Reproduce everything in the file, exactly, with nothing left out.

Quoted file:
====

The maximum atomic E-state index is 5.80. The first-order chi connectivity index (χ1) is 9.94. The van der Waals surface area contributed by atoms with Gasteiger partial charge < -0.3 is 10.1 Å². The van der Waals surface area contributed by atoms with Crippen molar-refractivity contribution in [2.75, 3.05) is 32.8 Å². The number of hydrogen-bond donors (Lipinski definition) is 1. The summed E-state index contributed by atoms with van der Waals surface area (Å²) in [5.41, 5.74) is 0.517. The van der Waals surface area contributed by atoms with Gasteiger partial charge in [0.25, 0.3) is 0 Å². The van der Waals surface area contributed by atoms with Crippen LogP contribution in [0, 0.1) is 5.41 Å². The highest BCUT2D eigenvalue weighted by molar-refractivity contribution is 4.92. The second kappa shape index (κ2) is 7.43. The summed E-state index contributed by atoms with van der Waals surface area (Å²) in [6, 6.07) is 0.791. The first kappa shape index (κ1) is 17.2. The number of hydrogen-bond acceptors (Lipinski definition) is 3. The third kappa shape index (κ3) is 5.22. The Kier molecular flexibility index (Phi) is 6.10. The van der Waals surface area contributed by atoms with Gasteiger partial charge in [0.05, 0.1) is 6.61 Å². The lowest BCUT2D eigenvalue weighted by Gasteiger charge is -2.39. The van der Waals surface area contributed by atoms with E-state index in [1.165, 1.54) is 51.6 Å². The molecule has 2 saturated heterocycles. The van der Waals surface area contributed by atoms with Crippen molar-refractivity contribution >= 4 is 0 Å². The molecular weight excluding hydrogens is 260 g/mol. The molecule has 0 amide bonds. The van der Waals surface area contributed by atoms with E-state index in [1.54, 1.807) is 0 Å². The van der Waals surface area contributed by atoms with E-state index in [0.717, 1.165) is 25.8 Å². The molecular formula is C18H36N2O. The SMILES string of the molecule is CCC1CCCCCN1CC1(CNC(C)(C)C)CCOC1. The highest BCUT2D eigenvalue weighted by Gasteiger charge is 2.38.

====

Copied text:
The maximum atomic E-state index is 5.80. The first-order chi connectivity index (χ1) is 9.94. The van der Waals surface area contributed by atoms with Gasteiger partial charge < -0.3 is 10.1 Å². The van der Waals surface area contributed by atoms with Crippen molar-refractivity contribution in [2.75, 3.05) is 32.8 Å². The number of hydrogen-bond donors (Lipinski definition) is 1. The summed E-state index contributed by atoms with van der Waals surface area (Å²) in [5.41, 5.74) is 0.517. The van der Waals surface area contributed by atoms with Gasteiger partial charge in [0.25, 0.3) is 0 Å². The van der Waals surface area contributed by atoms with Crippen LogP contribution in [0, 0.1) is 5.41 Å². The highest BCUT2D eigenvalue weighted by molar-refractivity contribution is 4.92. The second kappa shape index (κ2) is 7.43. The summed E-state index contributed by atoms with van der Waals surface area (Å²) in [6, 6.07) is 0.791. The first kappa shape index (κ1) is 17.2. The number of hydrogen-bond acceptors (Lipinski definition) is 3. The third kappa shape index (κ3) is 5.22. The Kier molecular flexibility index (Phi) is 6.10. The van der Waals surface area contributed by atoms with Gasteiger partial charge in [0.05, 0.1) is 6.61 Å². The lowest BCUT2D eigenvalue weighted by Gasteiger charge is -2.39. The van der Waals surface area contributed by atoms with E-state index in [1.165, 1.54) is 51.6 Å². The molecule has 2 saturated heterocycles. The van der Waals surface area contributed by atoms with Crippen molar-refractivity contribution >= 4 is 0 Å². The molecular weight excluding hydrogens is 260 g/mol. The molecule has 0 amide bonds. The van der Waals surface area contributed by atoms with E-state index in [1.54, 1.807) is 0 Å². The van der Waals surface area contributed by atoms with E-state index in [0.717, 1.165) is 25.8 Å². The molecular formula is C18H36N2O. The SMILES string of the molecule is CCC1CCCCCN1CC1(CNC(C)(C)C)CCOC1. The highest BCUT2D eigenvalue weighted by Gasteiger charge is 2.38.